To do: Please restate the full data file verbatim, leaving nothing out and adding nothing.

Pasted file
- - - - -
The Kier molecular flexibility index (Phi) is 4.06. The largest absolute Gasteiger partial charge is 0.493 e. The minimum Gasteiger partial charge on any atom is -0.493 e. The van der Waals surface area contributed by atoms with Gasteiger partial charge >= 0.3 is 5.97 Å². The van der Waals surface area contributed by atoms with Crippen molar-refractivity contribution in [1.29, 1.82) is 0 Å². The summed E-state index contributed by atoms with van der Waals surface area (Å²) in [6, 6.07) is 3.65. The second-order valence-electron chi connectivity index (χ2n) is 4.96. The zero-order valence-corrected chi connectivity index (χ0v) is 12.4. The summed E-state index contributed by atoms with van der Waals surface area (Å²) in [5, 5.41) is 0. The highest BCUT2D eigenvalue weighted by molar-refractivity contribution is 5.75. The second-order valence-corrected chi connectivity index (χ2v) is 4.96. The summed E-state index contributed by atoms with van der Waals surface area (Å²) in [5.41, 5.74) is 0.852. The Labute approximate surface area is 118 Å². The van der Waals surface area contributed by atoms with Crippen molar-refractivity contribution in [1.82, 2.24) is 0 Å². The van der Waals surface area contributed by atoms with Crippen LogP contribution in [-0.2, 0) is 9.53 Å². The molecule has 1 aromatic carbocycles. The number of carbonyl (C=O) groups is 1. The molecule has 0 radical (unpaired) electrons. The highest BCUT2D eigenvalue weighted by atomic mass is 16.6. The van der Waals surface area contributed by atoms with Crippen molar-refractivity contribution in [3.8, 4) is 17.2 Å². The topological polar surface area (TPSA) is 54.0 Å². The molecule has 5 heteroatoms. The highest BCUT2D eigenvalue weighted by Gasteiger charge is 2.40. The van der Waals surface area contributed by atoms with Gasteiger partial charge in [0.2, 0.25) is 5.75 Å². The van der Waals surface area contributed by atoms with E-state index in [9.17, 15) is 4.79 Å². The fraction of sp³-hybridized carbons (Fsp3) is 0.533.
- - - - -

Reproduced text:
The Kier molecular flexibility index (Phi) is 4.06. The largest absolute Gasteiger partial charge is 0.493 e. The minimum Gasteiger partial charge on any atom is -0.493 e. The van der Waals surface area contributed by atoms with Gasteiger partial charge >= 0.3 is 5.97 Å². The van der Waals surface area contributed by atoms with Crippen molar-refractivity contribution in [1.29, 1.82) is 0 Å². The summed E-state index contributed by atoms with van der Waals surface area (Å²) in [6, 6.07) is 3.65. The second-order valence-electron chi connectivity index (χ2n) is 4.96. The zero-order valence-corrected chi connectivity index (χ0v) is 12.4. The summed E-state index contributed by atoms with van der Waals surface area (Å²) in [5, 5.41) is 0. The highest BCUT2D eigenvalue weighted by molar-refractivity contribution is 5.75. The second-order valence-corrected chi connectivity index (χ2v) is 4.96. The summed E-state index contributed by atoms with van der Waals surface area (Å²) in [5.41, 5.74) is 0.852. The Labute approximate surface area is 118 Å². The van der Waals surface area contributed by atoms with Crippen molar-refractivity contribution in [1.82, 2.24) is 0 Å². The van der Waals surface area contributed by atoms with Crippen LogP contribution in [-0.2, 0) is 9.53 Å². The molecule has 1 aromatic carbocycles. The number of carbonyl (C=O) groups is 1. The molecule has 0 radical (unpaired) electrons. The highest BCUT2D eigenvalue weighted by atomic mass is 16.6. The van der Waals surface area contributed by atoms with Crippen molar-refractivity contribution in [3.8, 4) is 17.2 Å². The topological polar surface area (TPSA) is 54.0 Å². The molecule has 5 heteroatoms. The highest BCUT2D eigenvalue weighted by Gasteiger charge is 2.40. The van der Waals surface area contributed by atoms with Gasteiger partial charge in [0.2, 0.25) is 5.75 Å². The van der Waals surface area contributed by atoms with E-state index in [9.17, 15) is 4.79 Å². The fraction of sp³-hybridized carbons (Fsp3) is 0.533.